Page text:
Our company started as a concept in 2013 in Sierra Leone. The company was founded officially in 2014 in 2015 in Vietnam. We did an r&d stage and in Vietnam then scaled up to Malaysia, where we built our first pilot facility, a scale up facility, and now we are on our third, and finally commercial stage production facility in Johor Bahru at this moment we are installing machinery in this facility. So it's a very exciting time. And we hope to have that fully operational at full capacity by the end of this year, early next year. The model that we operate under is that we collect organic byproducts from farms and factories. So these are the byproducts of processing food processing centers for agricultural products. We then breed and produce our own flies larvae, which can grow and consume these organic byproducts. The Fly species we work with is remarkably efficient. You can take a newly hatched very small larvae and grow it to a full sized harvestable insect in seven days right so you imagine you had a swine poultry that you could grow to full size market value in, in seven days, the efficiency that insects represent is a huge part of their appeal here, we grow the fly larvae, and produce our protein product to 50% protein product we produce a frass product which is our mechanics oil amendment and the oil, which can be used for a range of things but the primary market.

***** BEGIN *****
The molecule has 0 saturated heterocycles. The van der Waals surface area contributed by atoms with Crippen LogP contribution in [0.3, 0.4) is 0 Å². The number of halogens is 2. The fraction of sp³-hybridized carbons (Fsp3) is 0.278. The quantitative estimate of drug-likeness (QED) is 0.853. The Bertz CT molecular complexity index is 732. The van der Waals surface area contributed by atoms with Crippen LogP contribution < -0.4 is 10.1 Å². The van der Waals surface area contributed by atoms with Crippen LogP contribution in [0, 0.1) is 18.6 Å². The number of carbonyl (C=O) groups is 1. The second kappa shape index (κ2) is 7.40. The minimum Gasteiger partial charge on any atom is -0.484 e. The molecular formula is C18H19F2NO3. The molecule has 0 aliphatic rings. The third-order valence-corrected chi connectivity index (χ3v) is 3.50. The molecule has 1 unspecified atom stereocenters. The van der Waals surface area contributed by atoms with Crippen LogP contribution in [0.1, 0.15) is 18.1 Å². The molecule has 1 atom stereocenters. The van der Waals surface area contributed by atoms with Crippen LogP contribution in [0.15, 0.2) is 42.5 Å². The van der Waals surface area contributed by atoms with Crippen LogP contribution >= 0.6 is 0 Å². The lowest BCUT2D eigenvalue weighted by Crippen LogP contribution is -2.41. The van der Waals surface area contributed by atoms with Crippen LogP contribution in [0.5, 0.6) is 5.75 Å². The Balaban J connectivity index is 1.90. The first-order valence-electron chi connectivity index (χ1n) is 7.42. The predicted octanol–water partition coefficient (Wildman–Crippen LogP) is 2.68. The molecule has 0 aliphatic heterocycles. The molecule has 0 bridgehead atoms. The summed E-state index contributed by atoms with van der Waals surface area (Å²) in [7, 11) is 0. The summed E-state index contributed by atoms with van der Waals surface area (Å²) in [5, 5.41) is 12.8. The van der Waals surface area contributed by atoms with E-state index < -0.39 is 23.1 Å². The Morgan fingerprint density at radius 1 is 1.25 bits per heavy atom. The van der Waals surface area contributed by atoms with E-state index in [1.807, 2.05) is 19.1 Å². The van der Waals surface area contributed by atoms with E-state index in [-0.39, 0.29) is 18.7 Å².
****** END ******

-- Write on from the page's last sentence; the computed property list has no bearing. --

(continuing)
Tommaso: Fascinating. Thank you, Martin! Adelmo, what is your question for Martin?


    Adelmo Monsalve: How do you approach challenges in allergenicity between insects and shellfish?


    Martin: An intriguing topic is the cross allergenicity between insects and shellfish. So, essentially people who have an allergic reaction to shrimp, or crabs will have an allergic reaction. Although the science indicates it's a lot less intense to insects. And the reason is because the composition of the insect cuticle contains as you mentioned, compounds that are synonymous with or the same compounds with crustaceans, it is important to take this into consideration and insect production and to ensure that the processing facilities are aware of this, allergic potential, and that we track this throughout the supply chain, however within animal feed, it has not presented itself as a problem, so far as far as worker safety. In general, people with these kinds of reactions, it's a reaction that presents itself upon ingestion, right. So if you eat insects. We have not had the industry in general have not reported any issues with kind of airborne reactions, or anything along that scale, but we are very careful in particular with the processing steps, where the insecure girl, you know, has any potential to come into contact with people. And we're also in close communication with our clients about these potential allergic reactions.


    Hon Mun: I have a few cases where I just want to focus on the choice of black soldier for Friday right. Why did you choose that and then how much study is actually done before you decide on commercializing using black soldier fly?